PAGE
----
Well, the first step, I guess is the decision that you want to switch. And if you've always, you know, think about this. If you've always driven a regular sedan car, but decide to switch to a pickup truck, you have to first buy the pickup. I mean, you have to make that decision, right?
TERESA: Right? Absolutely. Good example. As we're going through this, yeah. You just make that decision. When you want that switch, whether it is in your diet or in other decisions in your life, you have to decide and then put some action behind that decision. So maybe for you it's time to switch from a processed fast food diet to a real food diet.
MELANIE: What does that mean? Let's talk about that.
TERESA: What does that mean? Well, first I would say we just need to become educated on what that real food diet is. Perhaps this is a way that your grandma ate, you know, maybe she would eat meat from the farm, vegetables from her garden, butter, olive oil, bacon grease to cook with. So how do you become nutrition smart?
Well, let me suggest taking our Nutrition for Weight Loss Foundation's 12 week class. You can take this class in person and if you are not local, you could take a class via Zoom. We have some options there.
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You can make several appointments with a nutritionist or a dietitian to help improve your life, to help you figure out how to make this real food diet something that you can do.
It's just getting started, getting started so that we can protect these kidneys. We only have two of them, right?
TERESA: And so we, they're very important organs to take care of.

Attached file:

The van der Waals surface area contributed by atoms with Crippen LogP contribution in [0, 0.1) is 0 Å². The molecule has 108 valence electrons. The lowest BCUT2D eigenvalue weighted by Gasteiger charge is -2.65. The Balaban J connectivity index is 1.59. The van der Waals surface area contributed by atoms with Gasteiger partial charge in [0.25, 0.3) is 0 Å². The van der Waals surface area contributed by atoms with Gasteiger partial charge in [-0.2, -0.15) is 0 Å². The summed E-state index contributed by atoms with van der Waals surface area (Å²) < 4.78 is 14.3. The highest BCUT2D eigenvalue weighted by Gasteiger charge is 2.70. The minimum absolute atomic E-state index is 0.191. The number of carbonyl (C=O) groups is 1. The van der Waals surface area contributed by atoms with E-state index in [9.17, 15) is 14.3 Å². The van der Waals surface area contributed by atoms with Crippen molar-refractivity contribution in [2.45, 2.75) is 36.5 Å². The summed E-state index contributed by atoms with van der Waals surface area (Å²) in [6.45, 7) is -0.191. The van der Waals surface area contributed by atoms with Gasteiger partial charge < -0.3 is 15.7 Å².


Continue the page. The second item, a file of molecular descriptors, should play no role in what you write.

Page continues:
MELANIE: And they're so, you know, they can be somewhat fragile, so we want to take care of them. But, you know, circling back to strategies. When we say real food diet, you know, I've said it before, I'm going to say it again. If you can't name the plant you pluck it from, or the mother it came from, it's not real food. So if it comes from a factory, you know, break it down. If, if it's in a package, it came from a factory. And so it's how much process has it gone through dictates how much nutrition is left in it and how much sodium has been packed into it. Or sugar.
So bag of potato chips: not nearly as real food as baby red potatoes. So I love your air frying. You're going to tell me how to do that after the break. But the other thing is think about if you are, you're walking through a grocery store and you see, oh, well this is veggie straw potato chips. Are they really vegetables? So roll over that package and read the ingredients and see how much do you see broccoli, carrots, potatoes on there? Or do you see, you know, modified potato starch and flavorings and sodium?
And I could go on and on and on, but that, that's a first start. The very first start might be how much real food am I actually consuming? And by real food we mean can you find it in nature or do you find it at a factory? So that's, that's my soapbox.
TERESA: I feel like the veggie straws is such a good example, though, of, you know, of, of a real food versus not real food. It's kind of, it's a, it's pretending.
MELANIE: It's, it's a pretending food. I like that. It's, it's fooling us. But we'll talk some more about that when we get back from our break. You're listening to Dishing Up Nutrition. If you have previously taken the Nutrition for Weight Loss Foundation series, but need a little refresher to get back on track, let me suggest taking the Ongoing Support and Education series, either in person or at one of our six office offices or go through a Zoom format. That might be the best for you. These classes are all start, they all start the week of March 20th and it's not too late to sign up.
And if you haven't taken our 12 week foundation classes yet, we have another round starting up this spring because we love teaching this class. It's fun. People love it. They've repeated it over and over. Our goal is to build a like-minded community of people to support eating real food for real health. Check out our offering at weightandwellness.com or give us a call at (651) 699-3438 to get started. We'll be right back.